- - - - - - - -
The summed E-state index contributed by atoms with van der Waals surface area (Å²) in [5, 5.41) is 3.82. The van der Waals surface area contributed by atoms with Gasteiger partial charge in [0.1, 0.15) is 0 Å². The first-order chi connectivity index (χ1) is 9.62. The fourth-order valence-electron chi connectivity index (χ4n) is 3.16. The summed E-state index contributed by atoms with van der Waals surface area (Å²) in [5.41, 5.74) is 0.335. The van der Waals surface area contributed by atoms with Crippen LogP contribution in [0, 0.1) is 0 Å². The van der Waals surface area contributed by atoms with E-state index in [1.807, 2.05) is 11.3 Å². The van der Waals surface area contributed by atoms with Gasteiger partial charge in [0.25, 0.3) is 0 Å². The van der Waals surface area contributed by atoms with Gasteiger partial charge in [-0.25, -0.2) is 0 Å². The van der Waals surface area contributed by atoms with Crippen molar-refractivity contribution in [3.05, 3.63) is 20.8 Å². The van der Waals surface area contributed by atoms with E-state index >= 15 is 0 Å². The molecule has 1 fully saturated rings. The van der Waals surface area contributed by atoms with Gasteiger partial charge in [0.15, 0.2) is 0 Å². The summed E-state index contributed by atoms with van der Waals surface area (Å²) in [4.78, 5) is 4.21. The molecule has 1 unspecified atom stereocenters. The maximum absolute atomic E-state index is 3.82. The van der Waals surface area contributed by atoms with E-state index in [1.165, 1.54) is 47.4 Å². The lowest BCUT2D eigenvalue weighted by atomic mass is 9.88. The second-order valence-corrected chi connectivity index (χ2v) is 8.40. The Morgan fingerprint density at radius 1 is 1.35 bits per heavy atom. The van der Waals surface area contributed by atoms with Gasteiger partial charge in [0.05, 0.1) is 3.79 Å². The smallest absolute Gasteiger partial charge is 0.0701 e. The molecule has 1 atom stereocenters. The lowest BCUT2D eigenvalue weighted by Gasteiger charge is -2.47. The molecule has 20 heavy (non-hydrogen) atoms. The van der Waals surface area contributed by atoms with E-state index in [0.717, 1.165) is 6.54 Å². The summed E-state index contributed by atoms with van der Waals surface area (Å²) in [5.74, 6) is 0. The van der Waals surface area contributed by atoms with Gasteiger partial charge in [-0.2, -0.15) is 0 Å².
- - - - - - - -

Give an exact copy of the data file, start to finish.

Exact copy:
The summed E-state index contributed by atoms with van der Waals surface area (Å²) in [5, 5.41) is 3.82. The van der Waals surface area contributed by atoms with Gasteiger partial charge in [0.1, 0.15) is 0 Å². The first-order chi connectivity index (χ1) is 9.62. The fourth-order valence-electron chi connectivity index (χ4n) is 3.16. The summed E-state index contributed by atoms with van der Waals surface area (Å²) in [5.41, 5.74) is 0.335. The van der Waals surface area contributed by atoms with Crippen LogP contribution in [0, 0.1) is 0 Å². The van der Waals surface area contributed by atoms with E-state index in [1.807, 2.05) is 11.3 Å². The van der Waals surface area contributed by atoms with Gasteiger partial charge in [0.25, 0.3) is 0 Å². The van der Waals surface area contributed by atoms with Gasteiger partial charge in [-0.25, -0.2) is 0 Å². The van der Waals surface area contributed by atoms with Crippen molar-refractivity contribution in [3.05, 3.63) is 20.8 Å². The van der Waals surface area contributed by atoms with E-state index >= 15 is 0 Å². The molecule has 1 fully saturated rings. The van der Waals surface area contributed by atoms with Gasteiger partial charge in [0.15, 0.2) is 0 Å². The summed E-state index contributed by atoms with van der Waals surface area (Å²) in [4.78, 5) is 4.21. The molecule has 1 unspecified atom stereocenters. The maximum absolute atomic E-state index is 3.82. The van der Waals surface area contributed by atoms with E-state index in [1.165, 1.54) is 47.4 Å². The lowest BCUT2D eigenvalue weighted by atomic mass is 9.88. The second-order valence-corrected chi connectivity index (χ2v) is 8.40. The Morgan fingerprint density at radius 1 is 1.35 bits per heavy atom. The van der Waals surface area contributed by atoms with Gasteiger partial charge in [0.05, 0.1) is 3.79 Å². The smallest absolute Gasteiger partial charge is 0.0701 e. The molecule has 1 atom stereocenters. The lowest BCUT2D eigenvalue weighted by Gasteiger charge is -2.47. The molecule has 20 heavy (non-hydrogen) atoms. The van der Waals surface area contributed by atoms with E-state index in [0.717, 1.165) is 6.54 Å². The summed E-state index contributed by atoms with van der Waals surface area (Å²) in [5.74, 6) is 0. The van der Waals surface area contributed by atoms with Gasteiger partial charge in [-0.2, -0.15) is 0 Å².